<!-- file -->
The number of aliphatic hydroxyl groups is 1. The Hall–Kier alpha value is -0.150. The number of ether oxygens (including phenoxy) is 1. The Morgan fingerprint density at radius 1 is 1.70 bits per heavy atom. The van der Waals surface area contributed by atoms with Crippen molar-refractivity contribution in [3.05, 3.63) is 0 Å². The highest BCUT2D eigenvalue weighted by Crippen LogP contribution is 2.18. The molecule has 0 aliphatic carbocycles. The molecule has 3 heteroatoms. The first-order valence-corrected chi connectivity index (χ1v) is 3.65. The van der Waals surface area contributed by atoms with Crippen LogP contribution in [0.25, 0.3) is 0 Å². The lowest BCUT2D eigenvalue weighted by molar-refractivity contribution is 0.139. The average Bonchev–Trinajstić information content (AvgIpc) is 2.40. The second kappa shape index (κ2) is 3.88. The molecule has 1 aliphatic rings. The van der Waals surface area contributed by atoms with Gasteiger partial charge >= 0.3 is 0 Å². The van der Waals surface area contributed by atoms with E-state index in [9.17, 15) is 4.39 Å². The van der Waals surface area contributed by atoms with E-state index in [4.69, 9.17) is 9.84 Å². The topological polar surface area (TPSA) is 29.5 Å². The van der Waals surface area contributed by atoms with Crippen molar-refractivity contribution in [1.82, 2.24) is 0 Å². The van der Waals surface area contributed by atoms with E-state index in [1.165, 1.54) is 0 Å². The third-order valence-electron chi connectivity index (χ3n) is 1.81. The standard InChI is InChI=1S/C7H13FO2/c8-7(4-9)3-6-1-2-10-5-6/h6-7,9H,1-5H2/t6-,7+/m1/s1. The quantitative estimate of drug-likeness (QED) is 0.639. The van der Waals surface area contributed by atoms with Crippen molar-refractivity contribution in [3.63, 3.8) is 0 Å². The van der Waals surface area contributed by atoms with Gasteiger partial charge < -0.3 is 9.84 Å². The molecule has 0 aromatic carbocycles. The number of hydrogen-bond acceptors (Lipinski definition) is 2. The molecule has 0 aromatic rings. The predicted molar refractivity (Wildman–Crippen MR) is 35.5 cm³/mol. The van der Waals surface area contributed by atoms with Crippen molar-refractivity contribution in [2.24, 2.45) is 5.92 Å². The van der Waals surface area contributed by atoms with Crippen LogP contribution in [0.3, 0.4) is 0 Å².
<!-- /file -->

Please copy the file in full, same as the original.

The number of aliphatic hydroxyl groups is 1. The Hall–Kier alpha value is -0.150. The number of ether oxygens (including phenoxy) is 1. The Morgan fingerprint density at radius 1 is 1.70 bits per heavy atom. The van der Waals surface area contributed by atoms with Crippen molar-refractivity contribution in [3.05, 3.63) is 0 Å². The highest BCUT2D eigenvalue weighted by Crippen LogP contribution is 2.18. The molecule has 0 aliphatic carbocycles. The molecule has 3 heteroatoms. The first-order valence-corrected chi connectivity index (χ1v) is 3.65. The van der Waals surface area contributed by atoms with Crippen LogP contribution in [0.25, 0.3) is 0 Å². The lowest BCUT2D eigenvalue weighted by molar-refractivity contribution is 0.139. The average Bonchev–Trinajstić information content (AvgIpc) is 2.40. The second kappa shape index (κ2) is 3.88. The molecule has 1 aliphatic rings. The van der Waals surface area contributed by atoms with Gasteiger partial charge >= 0.3 is 0 Å². The van der Waals surface area contributed by atoms with E-state index in [9.17, 15) is 4.39 Å². The van der Waals surface area contributed by atoms with E-state index in [4.69, 9.17) is 9.84 Å². The topological polar surface area (TPSA) is 29.5 Å². The van der Waals surface area contributed by atoms with Crippen molar-refractivity contribution in [1.82, 2.24) is 0 Å². The van der Waals surface area contributed by atoms with E-state index in [1.165, 1.54) is 0 Å². The third-order valence-electron chi connectivity index (χ3n) is 1.81. The standard InChI is InChI=1S/C7H13FO2/c8-7(4-9)3-6-1-2-10-5-6/h6-7,9H,1-5H2/t6-,7+/m1/s1. The quantitative estimate of drug-likeness (QED) is 0.639. The van der Waals surface area contributed by atoms with Crippen molar-refractivity contribution in [3.63, 3.8) is 0 Å². The van der Waals surface area contributed by atoms with Gasteiger partial charge < -0.3 is 9.84 Å². The molecule has 0 aromatic carbocycles. The number of hydrogen-bond acceptors (Lipinski definition) is 2. The molecule has 0 aromatic rings. The predicted molar refractivity (Wildman–Crippen MR) is 35.5 cm³/mol. The van der Waals surface area contributed by atoms with Crippen molar-refractivity contribution in [2.24, 2.45) is 5.92 Å². The van der Waals surface area contributed by atoms with Crippen LogP contribution in [0.3, 0.4) is 0 Å².